Session state is very similar to application state except for the fact that the data is scoped to the current user rather than all the users and is available only to that session. Each user on your website will have an isolated session running in the memory of the server. The information is available as a user traverses through multiple pages on the website. As soon as the session times out or user closes the browser the data is lost.
Reading and writing session data
Session object is used to store session state. This is an instance of HttpSessionState class and represents a key-value dictionary collection.
Listing 4: Write data to session state
Listing 5: Read session state
If(Session[“lastvist”] != null)
You should always ensure that session is not null and cast the data to correct type before using it.
Responding to session events
You can respond to session events using the events available in Global.asax files. Some of the most common events are listed below.
Listing 6: Session events
||When a new session starts. Session variables can be initialised here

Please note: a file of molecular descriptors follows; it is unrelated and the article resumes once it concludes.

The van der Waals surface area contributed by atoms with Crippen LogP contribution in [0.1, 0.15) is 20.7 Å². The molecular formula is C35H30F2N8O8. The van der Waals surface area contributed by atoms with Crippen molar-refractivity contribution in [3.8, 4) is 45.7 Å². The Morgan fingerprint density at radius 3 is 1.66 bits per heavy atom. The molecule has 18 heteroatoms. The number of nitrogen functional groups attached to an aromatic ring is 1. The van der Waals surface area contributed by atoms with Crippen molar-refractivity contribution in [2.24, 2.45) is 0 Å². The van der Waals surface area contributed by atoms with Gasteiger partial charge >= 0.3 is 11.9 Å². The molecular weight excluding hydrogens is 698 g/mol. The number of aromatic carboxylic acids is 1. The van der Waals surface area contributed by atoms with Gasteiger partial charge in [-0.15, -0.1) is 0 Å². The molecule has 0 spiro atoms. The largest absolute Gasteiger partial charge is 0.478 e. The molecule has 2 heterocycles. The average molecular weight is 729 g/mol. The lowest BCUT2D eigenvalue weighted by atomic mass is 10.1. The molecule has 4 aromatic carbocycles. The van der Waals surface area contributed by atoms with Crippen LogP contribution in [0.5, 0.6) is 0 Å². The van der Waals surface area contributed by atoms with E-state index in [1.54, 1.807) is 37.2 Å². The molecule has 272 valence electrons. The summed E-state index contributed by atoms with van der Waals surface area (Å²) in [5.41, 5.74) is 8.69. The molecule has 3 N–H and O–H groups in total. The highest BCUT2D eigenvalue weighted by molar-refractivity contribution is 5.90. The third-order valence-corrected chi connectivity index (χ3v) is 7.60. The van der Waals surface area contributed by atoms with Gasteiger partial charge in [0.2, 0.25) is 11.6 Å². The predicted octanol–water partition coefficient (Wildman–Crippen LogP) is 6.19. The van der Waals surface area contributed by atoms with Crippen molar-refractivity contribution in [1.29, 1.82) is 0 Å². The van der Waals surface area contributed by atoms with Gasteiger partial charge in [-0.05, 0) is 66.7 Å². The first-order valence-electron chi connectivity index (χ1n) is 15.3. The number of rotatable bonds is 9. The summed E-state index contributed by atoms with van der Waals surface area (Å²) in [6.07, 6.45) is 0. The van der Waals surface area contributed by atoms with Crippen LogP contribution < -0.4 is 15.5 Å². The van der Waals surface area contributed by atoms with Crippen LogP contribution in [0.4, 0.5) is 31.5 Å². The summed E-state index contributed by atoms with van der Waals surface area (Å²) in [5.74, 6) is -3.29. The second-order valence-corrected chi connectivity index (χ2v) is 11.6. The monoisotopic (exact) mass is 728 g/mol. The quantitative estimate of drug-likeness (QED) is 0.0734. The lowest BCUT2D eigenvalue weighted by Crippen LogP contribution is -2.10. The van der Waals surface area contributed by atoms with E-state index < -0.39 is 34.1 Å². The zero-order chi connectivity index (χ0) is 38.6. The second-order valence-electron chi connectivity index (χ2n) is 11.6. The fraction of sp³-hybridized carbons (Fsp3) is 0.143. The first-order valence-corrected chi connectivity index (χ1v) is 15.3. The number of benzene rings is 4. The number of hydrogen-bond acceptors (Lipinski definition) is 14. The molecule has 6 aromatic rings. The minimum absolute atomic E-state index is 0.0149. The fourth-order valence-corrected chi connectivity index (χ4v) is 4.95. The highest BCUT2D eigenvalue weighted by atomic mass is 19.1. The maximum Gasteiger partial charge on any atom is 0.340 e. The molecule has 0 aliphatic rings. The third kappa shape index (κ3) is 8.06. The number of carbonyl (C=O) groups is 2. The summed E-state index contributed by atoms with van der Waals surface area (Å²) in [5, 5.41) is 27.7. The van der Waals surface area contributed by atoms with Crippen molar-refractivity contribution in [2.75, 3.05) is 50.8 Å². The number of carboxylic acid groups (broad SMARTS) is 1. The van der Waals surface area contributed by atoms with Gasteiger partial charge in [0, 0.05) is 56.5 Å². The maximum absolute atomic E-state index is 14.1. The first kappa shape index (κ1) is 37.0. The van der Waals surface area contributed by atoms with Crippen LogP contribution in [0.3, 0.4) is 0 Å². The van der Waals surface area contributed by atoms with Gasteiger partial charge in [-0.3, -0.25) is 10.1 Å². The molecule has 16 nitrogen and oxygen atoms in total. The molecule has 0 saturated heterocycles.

||When a session ends or time out. Used to free up per-user resources or log information
Configuring cookieless session
If browser cookies are enabled, ASP.Net saves a cookie to the client to track session. The cookie is called ASPNet_SessionId and contains a random 24-byte value. This cookie is submitted with a request and ASP.Net maps a session to this cookie. If cookies are disabled on a browser ASP.Net uses the url to track session. It embeds a session id after the application anme and before any remaining virtual directory name of the file name.
Cookieless sessions can be enabled in the web.config file by setting the cookieless attribute of the sessionstate element to true.
Disabling session state
Session state can be disabled site wide by setting mode attribute of the sessionstate element to Off. You can also enable session state on a per page basis by setting the EnableSessionState directive to true. If it is specified ReadOnly the page will only have read-only access to session state.